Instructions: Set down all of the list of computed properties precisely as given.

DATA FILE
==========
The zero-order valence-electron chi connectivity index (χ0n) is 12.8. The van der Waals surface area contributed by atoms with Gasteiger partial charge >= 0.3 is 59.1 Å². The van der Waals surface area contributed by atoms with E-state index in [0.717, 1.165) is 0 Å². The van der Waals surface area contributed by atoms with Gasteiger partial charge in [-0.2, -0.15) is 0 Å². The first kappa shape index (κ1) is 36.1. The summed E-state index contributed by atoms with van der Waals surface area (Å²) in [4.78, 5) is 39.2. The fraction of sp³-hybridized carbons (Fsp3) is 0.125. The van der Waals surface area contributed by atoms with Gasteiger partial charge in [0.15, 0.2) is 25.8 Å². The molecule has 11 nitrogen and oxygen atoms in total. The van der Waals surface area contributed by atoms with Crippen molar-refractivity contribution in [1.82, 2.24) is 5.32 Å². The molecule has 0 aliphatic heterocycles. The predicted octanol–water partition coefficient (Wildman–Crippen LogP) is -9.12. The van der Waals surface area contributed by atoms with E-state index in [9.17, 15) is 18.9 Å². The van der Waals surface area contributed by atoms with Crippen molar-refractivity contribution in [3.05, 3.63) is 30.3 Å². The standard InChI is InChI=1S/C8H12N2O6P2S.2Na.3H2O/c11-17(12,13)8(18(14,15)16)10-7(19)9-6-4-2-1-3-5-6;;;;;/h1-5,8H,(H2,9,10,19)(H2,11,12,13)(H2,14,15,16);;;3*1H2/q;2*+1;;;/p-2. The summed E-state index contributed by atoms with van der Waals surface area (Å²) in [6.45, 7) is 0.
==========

The zero-order valence-electron chi connectivity index (χ0n) is 12.8. The van der Waals surface area contributed by atoms with Gasteiger partial charge >= 0.3 is 59.1 Å². The van der Waals surface area contributed by atoms with E-state index in [0.717, 1.165) is 0 Å². The van der Waals surface area contributed by atoms with Gasteiger partial charge in [-0.2, -0.15) is 0 Å². The first kappa shape index (κ1) is 36.1. The summed E-state index contributed by atoms with van der Waals surface area (Å²) in [4.78, 5) is 39.2. The fraction of sp³-hybridized carbons (Fsp3) is 0.125. The van der Waals surface area contributed by atoms with Gasteiger partial charge in [0.15, 0.2) is 25.8 Å². The molecule has 11 nitrogen and oxygen atoms in total. The van der Waals surface area contributed by atoms with Crippen molar-refractivity contribution in [1.82, 2.24) is 5.32 Å². The molecule has 0 aliphatic heterocycles. The predicted octanol–water partition coefficient (Wildman–Crippen LogP) is -9.12. The van der Waals surface area contributed by atoms with E-state index in [9.17, 15) is 18.9 Å². The van der Waals surface area contributed by atoms with Crippen molar-refractivity contribution in [3.05, 3.63) is 30.3 Å². The standard InChI is InChI=1S/C8H12N2O6P2S.2Na.3H2O/c11-17(12,13)8(18(14,15)16)10-7(19)9-6-4-2-1-3-5-6;;;;;/h1-5,8H,(H2,9,10,19)(H2,11,12,13)(H2,14,15,16);;;3*1H2/q;2*+1;;;/p-2. The summed E-state index contributed by atoms with van der Waals surface area (Å²) in [6.45, 7) is 0.